Skip to main content
Serverless is a highly trending term in the world of software architecture, one can judge this from the many references of the term in journals, products, and open source frameworks, with even a webinar dedicated solely to the subject. Through this blog post, we shall learn about the basics of Serverless, why it is worth considering and the future. 

Origin of ‘Serverless’

First usages of the term seem to have appeared around 2012, including article by Ken Fromm. Also heard usage of the term around this time in regard to Continous Integration(CI) and source control systems being hosted as a service, rather than on a company’s own servers. However this usage was about development infrastructure rather than incorporation into products.
We start to see the term used more frequently in 2015, after AWS Lambda’s launch in 2014 and even more so after Amazon’s API Gateway launched in July 2015. Refer the talk at Amazon’s re:Invent conference titled “The Serverless Company using AWS Lambda”. Towards the end of 2015 the ‘Javascript Amazon Web Services (JAWS)’ open source project renamed themselves to the Serverless Framework.

What is serverless architecture?

Serverless architectures refer to applications that significantly depend on third-party services (knows as Backend as a Service or "BaaS") or on custom code that's run in ephemeral containers (Function as a Service or "FaaS"). By using these ideas, and by moving much behavior to the front end, such architectures remove the need for the traditional 'always on' server system sitting behind an application. Depending on the circumstances, such systems can significantly reduce operational cost and complexity at a cost of vendor dependencies and (at the moment) immaturity of supporting services. The best known vendor host of which currently is AWS Lambda.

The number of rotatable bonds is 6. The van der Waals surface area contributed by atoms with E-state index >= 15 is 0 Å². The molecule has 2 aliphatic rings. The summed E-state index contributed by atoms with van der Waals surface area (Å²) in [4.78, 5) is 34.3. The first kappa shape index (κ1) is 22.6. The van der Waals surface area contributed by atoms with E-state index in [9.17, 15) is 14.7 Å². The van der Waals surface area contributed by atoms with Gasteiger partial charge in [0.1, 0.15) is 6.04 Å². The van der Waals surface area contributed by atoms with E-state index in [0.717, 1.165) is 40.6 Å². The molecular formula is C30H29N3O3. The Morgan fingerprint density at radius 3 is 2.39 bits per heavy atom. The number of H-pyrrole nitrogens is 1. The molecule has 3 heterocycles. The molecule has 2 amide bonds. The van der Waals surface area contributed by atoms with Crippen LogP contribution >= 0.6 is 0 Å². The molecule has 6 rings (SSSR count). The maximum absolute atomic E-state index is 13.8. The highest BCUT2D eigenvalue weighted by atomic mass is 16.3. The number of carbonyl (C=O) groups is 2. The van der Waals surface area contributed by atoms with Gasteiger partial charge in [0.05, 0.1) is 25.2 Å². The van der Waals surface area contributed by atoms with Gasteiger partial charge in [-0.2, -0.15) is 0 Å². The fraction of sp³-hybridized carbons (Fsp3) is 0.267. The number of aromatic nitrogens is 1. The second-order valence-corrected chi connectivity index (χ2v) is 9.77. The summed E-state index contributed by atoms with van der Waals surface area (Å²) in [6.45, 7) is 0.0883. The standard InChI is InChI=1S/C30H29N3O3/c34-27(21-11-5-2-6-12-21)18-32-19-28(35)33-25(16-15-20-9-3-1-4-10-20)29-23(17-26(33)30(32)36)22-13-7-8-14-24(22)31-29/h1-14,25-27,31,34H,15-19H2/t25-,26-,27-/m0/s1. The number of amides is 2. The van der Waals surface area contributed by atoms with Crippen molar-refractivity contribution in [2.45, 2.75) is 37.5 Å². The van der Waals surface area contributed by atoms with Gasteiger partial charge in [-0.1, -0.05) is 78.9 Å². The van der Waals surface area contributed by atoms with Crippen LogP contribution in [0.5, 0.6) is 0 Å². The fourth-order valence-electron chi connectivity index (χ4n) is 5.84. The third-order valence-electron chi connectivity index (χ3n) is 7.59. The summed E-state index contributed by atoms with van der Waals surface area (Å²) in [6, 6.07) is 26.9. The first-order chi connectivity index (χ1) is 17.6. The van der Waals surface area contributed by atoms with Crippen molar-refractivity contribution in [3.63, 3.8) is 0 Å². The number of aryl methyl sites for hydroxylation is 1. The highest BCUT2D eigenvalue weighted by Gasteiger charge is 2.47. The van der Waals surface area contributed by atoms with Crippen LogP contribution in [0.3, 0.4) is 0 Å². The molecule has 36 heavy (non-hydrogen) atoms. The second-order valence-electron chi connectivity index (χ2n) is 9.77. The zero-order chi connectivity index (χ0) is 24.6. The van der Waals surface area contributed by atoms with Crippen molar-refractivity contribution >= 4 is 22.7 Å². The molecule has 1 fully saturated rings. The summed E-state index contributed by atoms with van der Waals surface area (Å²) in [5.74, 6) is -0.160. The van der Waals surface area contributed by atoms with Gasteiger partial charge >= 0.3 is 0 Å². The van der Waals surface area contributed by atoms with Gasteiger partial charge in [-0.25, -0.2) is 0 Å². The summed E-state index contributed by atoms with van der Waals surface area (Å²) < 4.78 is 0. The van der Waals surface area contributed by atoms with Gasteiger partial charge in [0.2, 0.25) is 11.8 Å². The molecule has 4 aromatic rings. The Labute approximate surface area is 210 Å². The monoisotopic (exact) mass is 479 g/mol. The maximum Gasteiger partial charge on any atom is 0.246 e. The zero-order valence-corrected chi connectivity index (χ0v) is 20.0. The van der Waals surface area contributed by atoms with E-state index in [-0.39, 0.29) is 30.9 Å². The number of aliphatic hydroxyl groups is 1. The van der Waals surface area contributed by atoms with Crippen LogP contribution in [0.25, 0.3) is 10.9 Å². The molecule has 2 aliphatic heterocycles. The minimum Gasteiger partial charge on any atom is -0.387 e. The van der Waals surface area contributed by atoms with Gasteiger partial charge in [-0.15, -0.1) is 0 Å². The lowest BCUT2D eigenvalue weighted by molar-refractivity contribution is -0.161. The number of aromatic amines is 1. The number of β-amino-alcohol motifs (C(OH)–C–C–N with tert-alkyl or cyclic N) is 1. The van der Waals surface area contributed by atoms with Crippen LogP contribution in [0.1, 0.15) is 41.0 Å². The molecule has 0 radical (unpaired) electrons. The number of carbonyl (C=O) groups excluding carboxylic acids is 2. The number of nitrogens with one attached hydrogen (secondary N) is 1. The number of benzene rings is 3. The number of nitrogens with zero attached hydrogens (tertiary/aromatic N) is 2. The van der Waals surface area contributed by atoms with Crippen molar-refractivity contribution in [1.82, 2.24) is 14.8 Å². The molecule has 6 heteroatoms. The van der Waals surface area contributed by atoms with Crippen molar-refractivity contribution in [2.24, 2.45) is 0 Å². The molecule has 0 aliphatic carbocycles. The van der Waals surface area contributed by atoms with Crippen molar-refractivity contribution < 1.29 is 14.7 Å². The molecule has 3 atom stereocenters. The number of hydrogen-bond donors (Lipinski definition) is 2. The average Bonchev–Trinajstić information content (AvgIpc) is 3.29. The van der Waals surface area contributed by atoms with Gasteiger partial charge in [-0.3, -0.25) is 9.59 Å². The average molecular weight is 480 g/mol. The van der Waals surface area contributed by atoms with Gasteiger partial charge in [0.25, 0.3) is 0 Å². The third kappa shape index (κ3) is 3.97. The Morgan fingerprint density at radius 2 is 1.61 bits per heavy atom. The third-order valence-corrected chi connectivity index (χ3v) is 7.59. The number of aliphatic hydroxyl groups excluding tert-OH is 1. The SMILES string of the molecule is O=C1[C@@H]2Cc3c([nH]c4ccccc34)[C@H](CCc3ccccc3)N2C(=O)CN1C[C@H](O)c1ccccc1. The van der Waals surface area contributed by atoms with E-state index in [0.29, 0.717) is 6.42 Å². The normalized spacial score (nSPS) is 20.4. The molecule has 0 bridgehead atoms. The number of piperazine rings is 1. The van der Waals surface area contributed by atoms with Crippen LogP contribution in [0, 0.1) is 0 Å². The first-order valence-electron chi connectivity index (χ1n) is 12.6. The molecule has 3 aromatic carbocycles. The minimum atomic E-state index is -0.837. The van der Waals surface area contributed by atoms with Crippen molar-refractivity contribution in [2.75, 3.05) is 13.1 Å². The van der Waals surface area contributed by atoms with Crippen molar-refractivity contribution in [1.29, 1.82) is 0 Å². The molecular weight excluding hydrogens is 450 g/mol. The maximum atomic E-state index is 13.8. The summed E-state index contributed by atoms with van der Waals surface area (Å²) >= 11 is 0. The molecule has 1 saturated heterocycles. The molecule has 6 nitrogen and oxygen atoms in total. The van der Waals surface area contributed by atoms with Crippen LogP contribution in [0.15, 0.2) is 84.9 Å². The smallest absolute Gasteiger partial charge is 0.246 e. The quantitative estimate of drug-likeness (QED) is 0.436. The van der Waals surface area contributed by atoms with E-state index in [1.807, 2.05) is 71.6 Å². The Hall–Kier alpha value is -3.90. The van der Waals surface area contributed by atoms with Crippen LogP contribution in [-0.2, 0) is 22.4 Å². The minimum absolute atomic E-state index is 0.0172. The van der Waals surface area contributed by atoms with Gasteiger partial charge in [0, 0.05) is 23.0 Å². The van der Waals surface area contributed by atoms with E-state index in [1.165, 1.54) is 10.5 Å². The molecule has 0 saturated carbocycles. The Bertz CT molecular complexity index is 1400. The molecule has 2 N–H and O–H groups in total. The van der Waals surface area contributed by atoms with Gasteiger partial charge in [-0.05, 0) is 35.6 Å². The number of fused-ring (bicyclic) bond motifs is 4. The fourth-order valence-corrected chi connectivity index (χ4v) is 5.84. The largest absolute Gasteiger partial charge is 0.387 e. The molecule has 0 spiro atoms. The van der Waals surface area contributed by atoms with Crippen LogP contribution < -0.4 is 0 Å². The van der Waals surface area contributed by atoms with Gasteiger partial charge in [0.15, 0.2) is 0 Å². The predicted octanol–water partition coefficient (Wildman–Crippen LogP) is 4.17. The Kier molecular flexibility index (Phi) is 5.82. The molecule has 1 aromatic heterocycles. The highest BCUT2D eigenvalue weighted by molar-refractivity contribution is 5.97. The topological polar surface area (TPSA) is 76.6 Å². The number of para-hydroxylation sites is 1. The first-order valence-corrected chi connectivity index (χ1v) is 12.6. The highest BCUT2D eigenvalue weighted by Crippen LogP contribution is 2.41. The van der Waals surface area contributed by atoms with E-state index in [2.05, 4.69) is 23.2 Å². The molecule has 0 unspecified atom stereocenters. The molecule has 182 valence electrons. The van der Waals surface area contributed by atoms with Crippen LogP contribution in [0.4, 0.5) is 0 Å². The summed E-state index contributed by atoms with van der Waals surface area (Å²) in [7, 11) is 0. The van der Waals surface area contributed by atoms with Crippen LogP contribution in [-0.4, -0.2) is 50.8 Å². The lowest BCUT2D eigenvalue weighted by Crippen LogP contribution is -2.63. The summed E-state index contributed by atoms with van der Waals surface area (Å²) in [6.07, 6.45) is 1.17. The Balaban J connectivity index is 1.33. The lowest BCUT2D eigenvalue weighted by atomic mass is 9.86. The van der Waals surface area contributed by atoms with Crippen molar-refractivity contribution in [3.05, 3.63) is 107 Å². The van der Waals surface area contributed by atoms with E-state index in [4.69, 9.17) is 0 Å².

The Future of Serverless

I’m going to discuss a few areas where I think the Serverless world may develop in the coming months and years.

Benefits of Serverless Architecture

Easier operational management
Faster innovation
Reduce operation cost


Architectural Complexity
Data Security


It is application system architecture, were relies to smaller extent services than usual on managing our own infrastructure. We do this through two techniques - Backend as a Service or "BaaS" OR ephemeral containers (Function as a Service or "FaaS"). 
Serverless is unlikely to be the correct approach for every problem, While there are benefits of scaling and saved deployment efforts. Those benefits shouldn't be quickly dismissed however since there are significant positive aspects to Serverless Architecture, including reduced operational and development costs, easier operational management, and reduced environmental impact.
The most important benefit to me though is the reduced feedback loop of creating new application components - I’m more towards agile/lean approaches, because I think there is a lot of value in getting technology in front of an end user as soon as possible to get early feedback, and the reduced time-to-market that comes with Serverless fits right in with this philosophy.


Popular posts from this blog

Individuals and interactions over processes and tools

Sprints, user stories, definitions of done, daily stand-ups, backlog grooming, sprint planning, retrospectives, burn-down charts, pair programming, technical spikes, continuous integration, test driven development, specification by example, refactoring…These words are now commonplace in our daily activities as IT professionals. We have lots of 'doing Agile' going on in projects. But, so what? As an industry we often get focused on the processes and the tools, and forget about the more important stuff, like people and business value. 'Doing Agile' is a waste of time if it doesn't help our organization be better by generating more value, or being more flexible or resilient to change, or creating great environments for people to work. In other words, 'doing Agile' is only really of value if it helps organization to achieve the state of 'being Agile'. Moving to 'being Agile'  The Agile manifesto warns us against focusing on '